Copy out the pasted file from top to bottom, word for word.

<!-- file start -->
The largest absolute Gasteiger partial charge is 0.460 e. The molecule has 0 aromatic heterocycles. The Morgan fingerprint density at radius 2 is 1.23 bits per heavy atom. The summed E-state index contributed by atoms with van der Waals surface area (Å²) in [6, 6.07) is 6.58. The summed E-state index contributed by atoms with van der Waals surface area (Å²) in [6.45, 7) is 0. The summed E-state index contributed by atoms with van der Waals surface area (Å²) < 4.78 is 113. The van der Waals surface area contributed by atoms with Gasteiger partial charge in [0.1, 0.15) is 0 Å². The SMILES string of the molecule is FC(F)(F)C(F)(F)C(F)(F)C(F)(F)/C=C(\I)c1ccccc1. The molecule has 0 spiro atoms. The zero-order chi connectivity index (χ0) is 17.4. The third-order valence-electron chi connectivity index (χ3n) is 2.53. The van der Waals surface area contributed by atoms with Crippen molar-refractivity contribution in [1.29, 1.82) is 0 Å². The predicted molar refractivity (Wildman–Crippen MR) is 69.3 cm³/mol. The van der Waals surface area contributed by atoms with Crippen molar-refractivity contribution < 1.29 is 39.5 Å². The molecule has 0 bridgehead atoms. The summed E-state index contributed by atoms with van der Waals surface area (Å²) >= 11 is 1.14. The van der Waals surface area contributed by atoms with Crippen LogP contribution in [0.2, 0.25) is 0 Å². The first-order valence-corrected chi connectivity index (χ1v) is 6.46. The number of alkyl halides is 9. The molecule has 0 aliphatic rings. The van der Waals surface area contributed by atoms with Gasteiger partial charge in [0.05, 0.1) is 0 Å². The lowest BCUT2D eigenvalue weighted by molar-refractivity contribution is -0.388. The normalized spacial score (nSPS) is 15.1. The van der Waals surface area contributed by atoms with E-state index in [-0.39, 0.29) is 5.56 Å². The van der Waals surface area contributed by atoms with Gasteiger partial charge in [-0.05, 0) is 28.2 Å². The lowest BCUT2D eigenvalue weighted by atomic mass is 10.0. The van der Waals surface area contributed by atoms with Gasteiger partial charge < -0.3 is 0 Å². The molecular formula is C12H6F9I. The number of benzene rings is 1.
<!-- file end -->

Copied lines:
The largest absolute Gasteiger partial charge is 0.460 e. The molecule has 0 aromatic heterocycles. The Morgan fingerprint density at radius 2 is 1.23 bits per heavy atom. The summed E-state index contributed by atoms with van der Waals surface area (Å²) in [6, 6.07) is 6.58. The summed E-state index contributed by atoms with van der Waals surface area (Å²) in [6.45, 7) is 0. The summed E-state index contributed by atoms with van der Waals surface area (Å²) < 4.78 is 113. The van der Waals surface area contributed by atoms with Gasteiger partial charge in [0.1, 0.15) is 0 Å². The SMILES string of the molecule is FC(F)(F)C(F)(F)C(F)(F)C(F)(F)/C=C(\I)c1ccccc1. The molecule has 0 spiro atoms. The zero-order chi connectivity index (χ0) is 17.4. The third-order valence-electron chi connectivity index (χ3n) is 2.53. The van der Waals surface area contributed by atoms with Crippen molar-refractivity contribution in [1.29, 1.82) is 0 Å². The predicted molar refractivity (Wildman–Crippen MR) is 69.3 cm³/mol. The van der Waals surface area contributed by atoms with Crippen molar-refractivity contribution < 1.29 is 39.5 Å². The molecule has 0 bridgehead atoms. The summed E-state index contributed by atoms with van der Waals surface area (Å²) >= 11 is 1.14. The van der Waals surface area contributed by atoms with Crippen LogP contribution in [0.2, 0.25) is 0 Å². The first-order valence-corrected chi connectivity index (χ1v) is 6.46. The number of alkyl halides is 9. The molecule has 0 aliphatic rings. The van der Waals surface area contributed by atoms with Gasteiger partial charge in [0.05, 0.1) is 0 Å². The lowest BCUT2D eigenvalue weighted by molar-refractivity contribution is -0.388. The normalized spacial score (nSPS) is 15.1. The van der Waals surface area contributed by atoms with E-state index in [-0.39, 0.29) is 5.56 Å². The van der Waals surface area contributed by atoms with Gasteiger partial charge in [-0.05, 0) is 28.2 Å². The lowest BCUT2D eigenvalue weighted by atomic mass is 10.0. The van der Waals surface area contributed by atoms with Gasteiger partial charge < -0.3 is 0 Å². The molecular formula is C12H6F9I. The number of benzene rings is 1.